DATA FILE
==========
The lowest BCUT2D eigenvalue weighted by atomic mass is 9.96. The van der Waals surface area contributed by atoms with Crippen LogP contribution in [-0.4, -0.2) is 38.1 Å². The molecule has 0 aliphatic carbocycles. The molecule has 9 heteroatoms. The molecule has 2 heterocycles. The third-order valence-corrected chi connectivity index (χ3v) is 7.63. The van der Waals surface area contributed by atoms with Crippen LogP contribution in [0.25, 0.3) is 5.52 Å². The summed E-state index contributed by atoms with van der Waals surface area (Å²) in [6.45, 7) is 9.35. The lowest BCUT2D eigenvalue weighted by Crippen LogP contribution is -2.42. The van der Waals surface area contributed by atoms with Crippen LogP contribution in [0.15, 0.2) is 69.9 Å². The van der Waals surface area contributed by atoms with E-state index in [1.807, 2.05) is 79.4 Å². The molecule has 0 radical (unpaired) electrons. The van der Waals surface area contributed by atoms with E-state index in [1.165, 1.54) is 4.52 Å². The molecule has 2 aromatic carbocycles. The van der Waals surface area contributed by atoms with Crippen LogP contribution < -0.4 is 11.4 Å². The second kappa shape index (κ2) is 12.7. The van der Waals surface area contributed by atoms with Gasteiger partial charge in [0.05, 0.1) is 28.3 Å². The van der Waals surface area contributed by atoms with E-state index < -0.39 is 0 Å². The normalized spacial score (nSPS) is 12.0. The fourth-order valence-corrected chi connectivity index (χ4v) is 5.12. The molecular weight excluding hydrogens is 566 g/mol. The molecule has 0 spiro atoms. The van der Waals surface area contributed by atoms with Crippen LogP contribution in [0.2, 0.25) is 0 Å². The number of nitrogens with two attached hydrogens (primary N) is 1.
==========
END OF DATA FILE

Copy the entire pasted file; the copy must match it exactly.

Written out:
The lowest BCUT2D eigenvalue weighted by atomic mass is 9.96. The van der Waals surface area contributed by atoms with Crippen LogP contribution in [-0.4, -0.2) is 38.1 Å². The molecule has 0 aliphatic carbocycles. The molecule has 9 heteroatoms. The molecule has 2 heterocycles. The third-order valence-corrected chi connectivity index (χ3v) is 7.63. The van der Waals surface area contributed by atoms with Crippen LogP contribution in [0.25, 0.3) is 5.52 Å². The summed E-state index contributed by atoms with van der Waals surface area (Å²) in [6.45, 7) is 9.35. The lowest BCUT2D eigenvalue weighted by Crippen LogP contribution is -2.42. The van der Waals surface area contributed by atoms with Crippen LogP contribution in [0.15, 0.2) is 69.9 Å². The van der Waals surface area contributed by atoms with E-state index in [1.807, 2.05) is 79.4 Å². The molecule has 0 radical (unpaired) electrons. The van der Waals surface area contributed by atoms with E-state index in [1.165, 1.54) is 4.52 Å². The molecule has 2 aromatic carbocycles. The van der Waals surface area contributed by atoms with Crippen LogP contribution < -0.4 is 11.4 Å². The second kappa shape index (κ2) is 12.7. The van der Waals surface area contributed by atoms with Gasteiger partial charge in [0.05, 0.1) is 28.3 Å². The van der Waals surface area contributed by atoms with E-state index < -0.39 is 0 Å². The normalized spacial score (nSPS) is 12.0. The fourth-order valence-corrected chi connectivity index (χ4v) is 5.12. The molecular weight excluding hydrogens is 566 g/mol. The molecule has 0 spiro atoms. The van der Waals surface area contributed by atoms with Crippen LogP contribution in [0.2, 0.25) is 0 Å². The number of nitrogens with two attached hydrogens (primary N) is 1.